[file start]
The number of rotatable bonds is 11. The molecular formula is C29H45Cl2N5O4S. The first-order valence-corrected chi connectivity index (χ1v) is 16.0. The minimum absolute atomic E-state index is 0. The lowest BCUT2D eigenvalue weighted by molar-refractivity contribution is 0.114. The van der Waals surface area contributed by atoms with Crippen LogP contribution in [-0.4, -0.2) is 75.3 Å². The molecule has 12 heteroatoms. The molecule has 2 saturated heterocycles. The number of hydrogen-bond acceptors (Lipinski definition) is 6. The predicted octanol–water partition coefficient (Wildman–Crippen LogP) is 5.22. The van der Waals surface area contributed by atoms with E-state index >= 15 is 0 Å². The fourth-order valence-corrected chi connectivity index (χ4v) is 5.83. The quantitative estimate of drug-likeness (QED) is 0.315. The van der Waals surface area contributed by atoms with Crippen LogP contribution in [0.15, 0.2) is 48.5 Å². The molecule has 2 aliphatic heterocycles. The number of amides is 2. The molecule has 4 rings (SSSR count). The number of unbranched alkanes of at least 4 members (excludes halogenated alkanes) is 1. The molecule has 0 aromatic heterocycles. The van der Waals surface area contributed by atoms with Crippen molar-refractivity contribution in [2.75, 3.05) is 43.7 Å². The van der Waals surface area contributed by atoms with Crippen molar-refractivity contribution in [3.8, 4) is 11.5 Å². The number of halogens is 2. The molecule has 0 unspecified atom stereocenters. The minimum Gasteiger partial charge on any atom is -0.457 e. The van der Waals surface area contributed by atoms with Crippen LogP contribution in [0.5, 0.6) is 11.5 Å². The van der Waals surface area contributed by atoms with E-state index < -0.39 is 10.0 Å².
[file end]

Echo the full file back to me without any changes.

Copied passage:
The number of rotatable bonds is 11. The molecular formula is C29H45Cl2N5O4S. The first-order valence-corrected chi connectivity index (χ1v) is 16.0. The minimum absolute atomic E-state index is 0. The lowest BCUT2D eigenvalue weighted by molar-refractivity contribution is 0.114. The van der Waals surface area contributed by atoms with Crippen LogP contribution in [-0.4, -0.2) is 75.3 Å². The molecule has 12 heteroatoms. The molecule has 2 saturated heterocycles. The number of hydrogen-bond acceptors (Lipinski definition) is 6. The predicted octanol–water partition coefficient (Wildman–Crippen LogP) is 5.22. The van der Waals surface area contributed by atoms with E-state index >= 15 is 0 Å². The fourth-order valence-corrected chi connectivity index (χ4v) is 5.83. The quantitative estimate of drug-likeness (QED) is 0.315. The van der Waals surface area contributed by atoms with Crippen LogP contribution in [0.15, 0.2) is 48.5 Å². The molecule has 2 aliphatic heterocycles. The number of amides is 2. The molecule has 4 rings (SSSR count). The number of unbranched alkanes of at least 4 members (excludes halogenated alkanes) is 1. The molecule has 0 aromatic heterocycles. The van der Waals surface area contributed by atoms with Crippen molar-refractivity contribution in [2.75, 3.05) is 43.7 Å². The van der Waals surface area contributed by atoms with Crippen molar-refractivity contribution in [3.8, 4) is 11.5 Å². The number of halogens is 2. The molecule has 0 unspecified atom stereocenters. The minimum Gasteiger partial charge on any atom is -0.457 e. The van der Waals surface area contributed by atoms with Crippen LogP contribution in [0.5, 0.6) is 11.5 Å². The van der Waals surface area contributed by atoms with E-state index < -0.39 is 10.0 Å².